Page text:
With an aging population and 30 million people expected to gain coverage under Mr. Obama’s health care law, the demand for medical care is expected to increase. But Dr. Sheldon M. Retchin, the vice chairman of the panel, the National Health Care Workforce Commission, said, “We are prohibited from meeting and discussing these issues.” ...

    The commission was created by the 2010 health care law, the Affordable Care Act. Mr. Obama has requested $3 million for the panel in each of the last two years, and some Democrats, like Senator Tom Harkin of Iowa, chairman of the Appropriations subcommittee on health, have supported the request.

    But Republicans in Congress have been reluctant to provide money for anything connected with the law, which they opposed. “Anything authorized in the Affordable Care Act has a tough road with the Republicans,” said Dr. Atul Grover, the chief lobbyist for the Association of American Medical Colleges.

  • HealthCare.gov: Holding Insurance Companies Accountable for High Premium Increases. By Kathleen Sebelius, Secretary of Health and Human Services. Excerpts: The Affordable Care Act prohibits some of the worst insurance industry practices that have kept affordable health coverage out of reach for millions of Americans. It provides families and individuals with new protections against discriminatory rates due to pre-existing conditions, holds insurance companies accountable for how they spend your premium dollars, and prevents insurance companies from raising your insurance premium rates without accountability or transparency.

    For more than a decade before the Affordable Care Act health insurance premiums had risen rapidly, straining the pocketbooks of American families and businesses. Oftentimes, insurance companies were able to raise rates without explanation to consumers or public justification of their actions.

    Rate Review in Action. The Affordable Care Act brought an unprecedented level of scrutiny and transparency to health insurance rate increases by requiring insurance companies in every state to publicly justify their actions if they want to raise rates by 10% or more. Insurance companies are required to provide easy to understand information to their customers about their reasons for significant rate increases, and any unreasonable rate increases are posted online.

    And it’s working. A new report released today shows that the health care law is helping to moderate premium hikes. Since this rule was implemented, the number of requests for insurance premium increases of 10% or more has dropped dramatically, from 75% to 14%. The average premium increase for all rates in 2012 was 30% below what it was in 2010. And available data suggest that this slowdown in rate increases has continued into 2013.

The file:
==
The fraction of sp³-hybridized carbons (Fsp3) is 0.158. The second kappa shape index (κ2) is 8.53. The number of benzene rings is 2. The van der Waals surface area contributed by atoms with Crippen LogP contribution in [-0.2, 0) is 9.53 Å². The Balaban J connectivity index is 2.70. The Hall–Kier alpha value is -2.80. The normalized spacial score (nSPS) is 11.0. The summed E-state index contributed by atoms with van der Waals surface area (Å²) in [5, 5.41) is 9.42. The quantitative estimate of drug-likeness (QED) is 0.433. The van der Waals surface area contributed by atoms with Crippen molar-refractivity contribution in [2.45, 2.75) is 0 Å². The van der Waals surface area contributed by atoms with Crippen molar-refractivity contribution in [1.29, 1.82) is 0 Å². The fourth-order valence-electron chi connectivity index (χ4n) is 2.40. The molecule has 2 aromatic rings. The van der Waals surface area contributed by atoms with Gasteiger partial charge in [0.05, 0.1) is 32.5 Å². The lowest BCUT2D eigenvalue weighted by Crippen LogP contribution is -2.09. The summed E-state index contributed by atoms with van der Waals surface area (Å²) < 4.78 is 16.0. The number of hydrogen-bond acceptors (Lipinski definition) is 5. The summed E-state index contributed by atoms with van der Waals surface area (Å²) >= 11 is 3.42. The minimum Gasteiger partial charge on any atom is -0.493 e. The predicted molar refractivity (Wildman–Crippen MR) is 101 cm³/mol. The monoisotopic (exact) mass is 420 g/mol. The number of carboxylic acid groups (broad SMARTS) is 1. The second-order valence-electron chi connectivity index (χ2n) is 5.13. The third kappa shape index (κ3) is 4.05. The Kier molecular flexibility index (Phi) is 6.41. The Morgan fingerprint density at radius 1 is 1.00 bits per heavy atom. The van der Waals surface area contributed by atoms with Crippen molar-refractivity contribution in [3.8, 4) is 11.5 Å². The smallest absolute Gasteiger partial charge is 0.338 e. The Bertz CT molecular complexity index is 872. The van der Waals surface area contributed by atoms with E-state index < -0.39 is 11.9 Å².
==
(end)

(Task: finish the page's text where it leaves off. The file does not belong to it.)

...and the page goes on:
• Slate: America’s Overpaid Doctors. Time’s long investigation of American health care prices missed one thing: We pay our doctors way too much. By Matthew Yglesias|. Excerpts: Steven Brill’s 24,000-word magnum opus in Time on health care billing practices in the United States is remarkably easy to summarize: American health care costs a lot because the prices Americans pay for health care services are very high. And hospitals charge those high prices for the same reason any other business would—because they can.

    It’s easy to see why a health care provider is almost uniquely well-positioned to bilk you. If you don’t get treatment, you or someone you love might die. It’s a high-pressure emotional situation that makes it extremely difficult to bargain, comparison shop, or just decide to cut back. Most of us, fortunately, get to outsource most of that bargaining to our insurance companies. Cold-blooded executives, not stressed-out patients, cut the deals that determine how much actually gets paid. This means that the real price of health care services is driven largely by the purchasing clout of the buyer. An uninsured individual gets totally screwed. A big insurance company can drive a harder bargain and get a better deal. But as Brill shows, the best deal of all goes to the biggest insurer around: the federal government, whose Medicare program for senior citizens is such a large purchaser that it and it alone can drive a truly hard bargain and squeeze provider profit margins to the bone.

    The policy upshot of this seems clear enough. Rather than cutting Medicare as is currently all the rage in deficit-hawk circles, we ought to be expanding it and enlarging the cheapest and most cost-effective part of the American health care system.

    But of course only left-wing crazies think that, so though Brill concedes that this is precisely the reason that more-statist foreign health care systems have much lower costs than ours, he rejects the idea out of hand. ...

    The last time the OECD looked at this (PDF), they found that, adjusted for local purchasing power, America has the highest-paid general practitioners in the world. And our specialists make more than specialists in every other country except the Netherlands. What’s even more striking, as the Washington Post’s Sarah Kliff observed last week, these highly paid doctors don’t buy us more doctors’ visits. Canada has about 25 percent more doctors’ consultations per capita than we do, and the average rich country has 50 percent more. This doctor compensation gap is hardly the only issue in overpriced American health care—overpriced medical equipment, pharmaceuticals, prescription drugs, and administrative overhead are all problems—but it’s a huge deal.